BMC Election 2017: Accepting blame for Congress' poor show, city chief Sanjay Nirupam offers to quit
Taking moral responsibility for Congress' poor performance in the Brihanmumbai Municipal Corporation (BMC) polls, the party's city unit chief Sanjay Nirupam has offered to resign from his post
Mumbai: Taking moral responsibility for Congress' poor performance in the Brihanmumbai Municipal Corporation (BMC) polls, the party's city unit chief Sanjay Nirupam has offered to resign from his post.
Talking to reporters on Thursday after election results were announced, Nirupam launched a broadside against party leaders in the city who, he said, wished that the Congress lose the elections. "In their aim to defeat me, they caused immense harm to the party," he said, in an apparent reference to AICC general secretary Gurudas Kamat.
Nirupam said he has spoken to the party's central leadership and offered to resign for the poor show in the civic polls. The Congress leader said he tried his best for the party in the two years of his tenure as city unit chief. "I admit there were lack of resources in the last two years. One person cannot ensure the party's success. There was immense negativity spread by certain party leaders to harm the campaign," Nirupam charged.
"If I was wrong, these leaders could have discussed the issues with me across the table instead of going to the media and taking to Twitter and targeting the party leaders. Most of the recommendations for candidates from party leaders were accommodated. I intervened only in about four to five percent in the candidates' list," he said.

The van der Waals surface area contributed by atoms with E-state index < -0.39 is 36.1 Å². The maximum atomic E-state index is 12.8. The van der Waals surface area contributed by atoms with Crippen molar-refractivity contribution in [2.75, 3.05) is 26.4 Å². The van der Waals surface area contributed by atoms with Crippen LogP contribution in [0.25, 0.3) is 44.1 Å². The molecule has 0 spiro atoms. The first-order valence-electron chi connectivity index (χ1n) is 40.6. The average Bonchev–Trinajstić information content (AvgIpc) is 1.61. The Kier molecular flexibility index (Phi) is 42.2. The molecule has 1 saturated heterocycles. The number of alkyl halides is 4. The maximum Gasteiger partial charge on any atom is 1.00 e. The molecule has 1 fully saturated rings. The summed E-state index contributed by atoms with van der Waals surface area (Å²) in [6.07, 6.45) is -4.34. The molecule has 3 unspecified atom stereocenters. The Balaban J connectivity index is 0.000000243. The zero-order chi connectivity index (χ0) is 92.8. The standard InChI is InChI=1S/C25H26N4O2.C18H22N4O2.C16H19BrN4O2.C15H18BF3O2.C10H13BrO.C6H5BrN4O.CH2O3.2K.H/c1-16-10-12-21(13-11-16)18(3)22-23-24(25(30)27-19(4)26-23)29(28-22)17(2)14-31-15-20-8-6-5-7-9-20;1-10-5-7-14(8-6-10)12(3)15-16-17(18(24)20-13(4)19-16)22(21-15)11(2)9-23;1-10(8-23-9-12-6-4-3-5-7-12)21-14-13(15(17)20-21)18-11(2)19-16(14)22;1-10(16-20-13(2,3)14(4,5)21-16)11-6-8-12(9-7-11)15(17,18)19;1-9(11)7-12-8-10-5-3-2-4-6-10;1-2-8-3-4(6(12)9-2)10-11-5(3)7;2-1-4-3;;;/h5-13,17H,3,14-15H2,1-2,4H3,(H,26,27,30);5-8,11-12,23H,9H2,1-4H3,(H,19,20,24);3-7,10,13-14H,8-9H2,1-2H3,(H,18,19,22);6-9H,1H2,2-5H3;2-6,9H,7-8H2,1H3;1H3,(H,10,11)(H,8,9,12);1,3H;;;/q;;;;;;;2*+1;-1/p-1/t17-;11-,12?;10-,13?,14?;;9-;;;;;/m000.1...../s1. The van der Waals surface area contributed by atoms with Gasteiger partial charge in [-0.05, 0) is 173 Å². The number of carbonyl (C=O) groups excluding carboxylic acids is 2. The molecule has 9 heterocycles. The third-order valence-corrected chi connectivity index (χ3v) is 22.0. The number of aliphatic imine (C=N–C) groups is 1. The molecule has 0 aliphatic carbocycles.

Nirupam said the central leadership deputed an AICC observer, Bhupinder Singh Hooda, to resolve the differences. "But, the leaders who were targeting me refused to meet him also," he said.
He rued that whenever civic polls are around, some leaders present a picture of disharmony in the city unit. "I am the city president for the last two years, but the same situation was seen during Murli Deora's time and Kripashankar Singh's time. Is everyone wrong and only person right?" Nirupam asked, without naming Kamat, who also served as the city unit chief.
"Some leaders think they are above the party. If disciplinary action is not taken against them, the Congress will suffer," he warned.
Meanwhile, senior leader Narayan Rane blamed Nirupam for the party's poor performance, saying he hadn't fought the elections to win. When asked about it, Nirupam asked Rane did he not campaign, even for the candidates recommended by the latter.
Infighting in the Mumbai Congress saw the party plummet to its worst performance. In 2012 BMC polls, Congress had won 52 seats and in 2007, it had emerged victorious in 75 seats in the Mumbai civic body.
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